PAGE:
About this courseSkip About this course
Internet Enduring Material Sponsored by the Stanford University School of Medicine. Presented by the Department of Psychiatry and Behavioral Sciences at Stanford University School of Medicine
This CME activity provides a practical approach to the identification and screening of suspected psychosis. Narrative storytelling and didactic pieces provide a unique insight into the mind of a patient experiencing the early signs and symptoms of psychosis. Case scenarios will be used to demonstrate skills in talking to young people, and their families, about psychosis. Early warning signs will be reviewed along with high-yield screening questions to support understanding, identifying and treating psychosis in adolescents and young adults.
This course is designed for family practice, primary care, pediatrics and psychiatry physicians, nurse practitioners, physician assistants and school social workers.
The Stanford University School of Medicine is accredited by the Accreditation Council for Continuing Medical Education (ACCME) to provide continuing medical education for physicians.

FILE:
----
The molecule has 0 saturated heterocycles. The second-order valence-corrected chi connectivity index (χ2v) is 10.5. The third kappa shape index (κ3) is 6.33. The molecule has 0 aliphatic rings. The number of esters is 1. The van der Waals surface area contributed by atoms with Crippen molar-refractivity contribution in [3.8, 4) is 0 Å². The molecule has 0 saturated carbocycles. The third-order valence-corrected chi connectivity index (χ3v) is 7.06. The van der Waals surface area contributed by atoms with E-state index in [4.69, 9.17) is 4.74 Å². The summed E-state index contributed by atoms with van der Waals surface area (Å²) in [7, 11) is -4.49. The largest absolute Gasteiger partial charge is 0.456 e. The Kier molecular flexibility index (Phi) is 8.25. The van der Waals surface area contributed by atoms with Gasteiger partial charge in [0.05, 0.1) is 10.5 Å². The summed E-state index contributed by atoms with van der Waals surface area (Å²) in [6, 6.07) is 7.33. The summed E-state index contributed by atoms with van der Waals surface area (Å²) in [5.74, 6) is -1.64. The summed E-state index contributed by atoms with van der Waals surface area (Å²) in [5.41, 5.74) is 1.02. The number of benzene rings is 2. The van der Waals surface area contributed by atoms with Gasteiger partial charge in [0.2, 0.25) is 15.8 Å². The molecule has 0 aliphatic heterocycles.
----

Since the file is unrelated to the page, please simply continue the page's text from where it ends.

The Stanford University School of Medicine designates this enduring material for a maximum of 2.00 AMA PRA Category 1 Credits™. Physicians should claim only the credit commensurate with the extent of their participation in the activity.
If you would like to earn CME credit from Stanford University School of Medicine for participating in this course, please review the information here prior to beginning the activity.
What you'll learnSkip What you'll learn
- Recognize the identifying signs of psychosis and the range of patient presentations in psychosis.
- Describe the signs of psychosis and impact of misdiagnosis or missed diagnosis.
- Apply appropriate screening questions to aid the identification of a possible psychotic disorder
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Who can take this course?
Unfortunately, learners from one or more of the following countries or regions will not be able to register for this course: Iran, Cuba and the Crimea region of Ukraine. While edX has sought licenses from the U.S. Office of Foreign Assets Control (OFAC) to offer our courses to learners in these countries and regions, the licenses we have received are not broad enough to allow us to offer this course in all locations. EdX truly regrets that U.S. sanctions prevent us from offering all of our courses to everyone, no matter where they live.